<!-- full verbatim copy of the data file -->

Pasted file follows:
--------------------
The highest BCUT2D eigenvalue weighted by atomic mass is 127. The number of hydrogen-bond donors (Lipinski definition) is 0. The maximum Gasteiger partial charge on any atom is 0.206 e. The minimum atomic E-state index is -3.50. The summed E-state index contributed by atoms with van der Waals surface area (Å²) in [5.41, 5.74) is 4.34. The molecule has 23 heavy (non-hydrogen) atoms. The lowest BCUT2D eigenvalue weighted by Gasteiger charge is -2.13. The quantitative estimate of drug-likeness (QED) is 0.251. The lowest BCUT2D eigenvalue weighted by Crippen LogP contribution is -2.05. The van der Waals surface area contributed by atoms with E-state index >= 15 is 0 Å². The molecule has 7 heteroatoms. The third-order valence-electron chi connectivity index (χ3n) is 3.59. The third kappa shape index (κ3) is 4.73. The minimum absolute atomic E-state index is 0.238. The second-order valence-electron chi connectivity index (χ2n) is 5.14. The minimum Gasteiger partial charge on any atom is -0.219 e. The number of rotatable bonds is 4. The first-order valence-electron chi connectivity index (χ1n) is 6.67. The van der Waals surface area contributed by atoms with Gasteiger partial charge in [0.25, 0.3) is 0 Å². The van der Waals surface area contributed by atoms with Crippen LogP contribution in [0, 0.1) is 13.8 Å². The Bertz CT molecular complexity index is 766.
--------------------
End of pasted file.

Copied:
The highest BCUT2D eigenvalue weighted by atomic mass is 127. The number of hydrogen-bond donors (Lipinski definition) is 0. The maximum Gasteiger partial charge on any atom is 0.206 e. The minimum atomic E-state index is -3.50. The summed E-state index contributed by atoms with van der Waals surface area (Å²) in [5.41, 5.74) is 4.34. The molecule has 23 heavy (non-hydrogen) atoms. The lowest BCUT2D eigenvalue weighted by Gasteiger charge is -2.13. The quantitative estimate of drug-likeness (QED) is 0.251. The lowest BCUT2D eigenvalue weighted by Crippen LogP contribution is -2.05. The van der Waals surface area contributed by atoms with E-state index >= 15 is 0 Å². The molecule has 7 heteroatoms. The third-order valence-electron chi connectivity index (χ3n) is 3.59. The third kappa shape index (κ3) is 4.73. The minimum absolute atomic E-state index is 0.238. The second-order valence-electron chi connectivity index (χ2n) is 5.14. The minimum Gasteiger partial charge on any atom is -0.219 e. The number of rotatable bonds is 4. The first-order valence-electron chi connectivity index (χ1n) is 6.67. The van der Waals surface area contributed by atoms with Gasteiger partial charge in [0.25, 0.3) is 0 Å². The van der Waals surface area contributed by atoms with Crippen LogP contribution in [0, 0.1) is 13.8 Å². The Bertz CT molecular complexity index is 766.